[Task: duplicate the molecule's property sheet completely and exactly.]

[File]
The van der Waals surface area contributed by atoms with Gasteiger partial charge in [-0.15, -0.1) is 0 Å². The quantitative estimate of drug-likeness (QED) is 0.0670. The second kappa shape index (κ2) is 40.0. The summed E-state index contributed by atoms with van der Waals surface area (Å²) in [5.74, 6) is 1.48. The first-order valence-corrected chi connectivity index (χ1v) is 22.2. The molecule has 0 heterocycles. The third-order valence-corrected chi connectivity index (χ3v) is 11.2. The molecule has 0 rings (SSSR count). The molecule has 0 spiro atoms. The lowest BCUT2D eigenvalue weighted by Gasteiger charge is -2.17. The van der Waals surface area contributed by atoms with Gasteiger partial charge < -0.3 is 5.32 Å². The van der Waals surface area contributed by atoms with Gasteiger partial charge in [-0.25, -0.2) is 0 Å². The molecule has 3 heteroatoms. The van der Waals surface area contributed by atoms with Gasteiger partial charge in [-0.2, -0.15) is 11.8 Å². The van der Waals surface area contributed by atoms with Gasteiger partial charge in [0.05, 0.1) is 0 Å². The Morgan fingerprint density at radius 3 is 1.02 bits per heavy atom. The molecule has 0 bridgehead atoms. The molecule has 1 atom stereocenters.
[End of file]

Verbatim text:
The van der Waals surface area contributed by atoms with Gasteiger partial charge in [-0.15, -0.1) is 0 Å². The quantitative estimate of drug-likeness (QED) is 0.0670. The second kappa shape index (κ2) is 40.0. The summed E-state index contributed by atoms with van der Waals surface area (Å²) in [5.74, 6) is 1.48. The first-order valence-corrected chi connectivity index (χ1v) is 22.2. The molecule has 0 heterocycles. The third-order valence-corrected chi connectivity index (χ3v) is 11.2. The molecule has 0 rings (SSSR count). The molecule has 0 spiro atoms. The lowest BCUT2D eigenvalue weighted by Gasteiger charge is -2.17. The van der Waals surface area contributed by atoms with Gasteiger partial charge < -0.3 is 5.32 Å². The van der Waals surface area contributed by atoms with Gasteiger partial charge in [-0.25, -0.2) is 0 Å². The molecule has 3 heteroatoms. The van der Waals surface area contributed by atoms with Gasteiger partial charge in [-0.2, -0.15) is 11.8 Å². The van der Waals surface area contributed by atoms with Gasteiger partial charge in [0.05, 0.1) is 0 Å². The Morgan fingerprint density at radius 3 is 1.02 bits per heavy atom. The molecule has 0 bridgehead atoms. The molecule has 1 atom stereocenters.